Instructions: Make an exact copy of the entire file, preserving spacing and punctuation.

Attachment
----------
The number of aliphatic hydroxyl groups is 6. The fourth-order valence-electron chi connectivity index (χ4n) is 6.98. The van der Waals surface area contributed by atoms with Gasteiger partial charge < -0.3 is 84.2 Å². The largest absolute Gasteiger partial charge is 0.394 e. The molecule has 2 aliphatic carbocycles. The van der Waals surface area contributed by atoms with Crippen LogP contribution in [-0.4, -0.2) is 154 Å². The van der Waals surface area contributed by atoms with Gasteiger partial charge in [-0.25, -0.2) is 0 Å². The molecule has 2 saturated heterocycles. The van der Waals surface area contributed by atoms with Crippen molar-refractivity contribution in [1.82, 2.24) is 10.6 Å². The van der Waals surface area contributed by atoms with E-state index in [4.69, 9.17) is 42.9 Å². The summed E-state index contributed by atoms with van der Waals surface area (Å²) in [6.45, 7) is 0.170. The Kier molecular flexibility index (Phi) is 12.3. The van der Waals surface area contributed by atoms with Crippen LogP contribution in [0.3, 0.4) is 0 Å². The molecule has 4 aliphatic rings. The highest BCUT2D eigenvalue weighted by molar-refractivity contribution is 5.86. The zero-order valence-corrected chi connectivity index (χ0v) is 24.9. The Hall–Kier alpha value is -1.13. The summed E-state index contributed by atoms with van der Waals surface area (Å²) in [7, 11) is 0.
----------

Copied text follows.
The number of aliphatic hydroxyl groups is 6. The fourth-order valence-electron chi connectivity index (χ4n) is 6.98. The van der Waals surface area contributed by atoms with Gasteiger partial charge < -0.3 is 84.2 Å². The largest absolute Gasteiger partial charge is 0.394 e. The molecule has 2 aliphatic carbocycles. The van der Waals surface area contributed by atoms with Crippen LogP contribution in [-0.4, -0.2) is 154 Å². The van der Waals surface area contributed by atoms with Gasteiger partial charge in [-0.25, -0.2) is 0 Å². The molecule has 2 saturated heterocycles. The van der Waals surface area contributed by atoms with Crippen molar-refractivity contribution in [1.82, 2.24) is 10.6 Å². The van der Waals surface area contributed by atoms with E-state index in [4.69, 9.17) is 42.9 Å². The summed E-state index contributed by atoms with van der Waals surface area (Å²) in [6.45, 7) is 0.170. The Kier molecular flexibility index (Phi) is 12.3. The van der Waals surface area contributed by atoms with Crippen LogP contribution in [0.3, 0.4) is 0 Å². The molecule has 4 aliphatic rings. The highest BCUT2D eigenvalue weighted by molar-refractivity contribution is 5.86. The zero-order valence-corrected chi connectivity index (χ0v) is 24.9. The Hall–Kier alpha value is -1.13. The summed E-state index contributed by atoms with van der Waals surface area (Å²) in [7, 11) is 0.